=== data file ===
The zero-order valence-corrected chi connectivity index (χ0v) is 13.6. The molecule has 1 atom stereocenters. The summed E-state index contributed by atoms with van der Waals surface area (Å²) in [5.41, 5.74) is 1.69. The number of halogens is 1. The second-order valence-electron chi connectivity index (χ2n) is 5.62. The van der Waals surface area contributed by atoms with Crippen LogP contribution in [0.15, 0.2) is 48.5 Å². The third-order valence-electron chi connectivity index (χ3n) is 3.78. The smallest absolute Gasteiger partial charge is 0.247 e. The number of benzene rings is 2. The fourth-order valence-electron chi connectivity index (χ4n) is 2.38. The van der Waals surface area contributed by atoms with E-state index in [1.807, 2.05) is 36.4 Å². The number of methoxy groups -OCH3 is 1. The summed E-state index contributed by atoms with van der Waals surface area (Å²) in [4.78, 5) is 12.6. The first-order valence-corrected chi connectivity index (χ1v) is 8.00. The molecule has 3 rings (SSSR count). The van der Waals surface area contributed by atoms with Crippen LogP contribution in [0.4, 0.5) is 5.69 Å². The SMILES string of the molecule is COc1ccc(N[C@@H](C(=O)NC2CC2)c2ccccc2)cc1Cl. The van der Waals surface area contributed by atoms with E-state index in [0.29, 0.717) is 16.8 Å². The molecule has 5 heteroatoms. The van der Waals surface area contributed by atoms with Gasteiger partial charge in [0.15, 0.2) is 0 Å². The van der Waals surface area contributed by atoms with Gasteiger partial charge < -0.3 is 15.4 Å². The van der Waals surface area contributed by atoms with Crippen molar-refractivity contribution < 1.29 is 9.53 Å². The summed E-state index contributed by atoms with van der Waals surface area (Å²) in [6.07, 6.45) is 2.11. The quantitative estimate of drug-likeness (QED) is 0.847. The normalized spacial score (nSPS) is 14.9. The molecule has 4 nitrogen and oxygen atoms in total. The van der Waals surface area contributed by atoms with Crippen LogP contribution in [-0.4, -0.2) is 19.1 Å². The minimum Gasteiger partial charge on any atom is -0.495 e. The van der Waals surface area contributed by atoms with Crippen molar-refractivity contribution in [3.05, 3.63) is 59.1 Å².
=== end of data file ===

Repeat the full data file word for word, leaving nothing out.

The zero-order valence-corrected chi connectivity index (χ0v) is 13.6. The molecule has 1 atom stereocenters. The summed E-state index contributed by atoms with van der Waals surface area (Å²) in [5.41, 5.74) is 1.69. The number of halogens is 1. The second-order valence-electron chi connectivity index (χ2n) is 5.62. The van der Waals surface area contributed by atoms with Crippen LogP contribution in [0.15, 0.2) is 48.5 Å². The third-order valence-electron chi connectivity index (χ3n) is 3.78. The smallest absolute Gasteiger partial charge is 0.247 e. The number of benzene rings is 2. The fourth-order valence-electron chi connectivity index (χ4n) is 2.38. The van der Waals surface area contributed by atoms with E-state index in [1.807, 2.05) is 36.4 Å². The number of methoxy groups -OCH3 is 1. The summed E-state index contributed by atoms with van der Waals surface area (Å²) in [4.78, 5) is 12.6. The first-order valence-corrected chi connectivity index (χ1v) is 8.00. The molecule has 3 rings (SSSR count). The van der Waals surface area contributed by atoms with Crippen LogP contribution in [0.4, 0.5) is 5.69 Å². The SMILES string of the molecule is COc1ccc(N[C@@H](C(=O)NC2CC2)c2ccccc2)cc1Cl. The van der Waals surface area contributed by atoms with E-state index in [0.29, 0.717) is 16.8 Å². The molecule has 5 heteroatoms. The van der Waals surface area contributed by atoms with Gasteiger partial charge in [0.15, 0.2) is 0 Å². The van der Waals surface area contributed by atoms with Gasteiger partial charge < -0.3 is 15.4 Å². The van der Waals surface area contributed by atoms with Crippen molar-refractivity contribution < 1.29 is 9.53 Å². The summed E-state index contributed by atoms with van der Waals surface area (Å²) in [6.07, 6.45) is 2.11. The quantitative estimate of drug-likeness (QED) is 0.847. The normalized spacial score (nSPS) is 14.9. The molecule has 4 nitrogen and oxygen atoms in total. The van der Waals surface area contributed by atoms with Crippen LogP contribution in [-0.4, -0.2) is 19.1 Å². The minimum Gasteiger partial charge on any atom is -0.495 e. The van der Waals surface area contributed by atoms with Crippen molar-refractivity contribution in [3.05, 3.63) is 59.1 Å².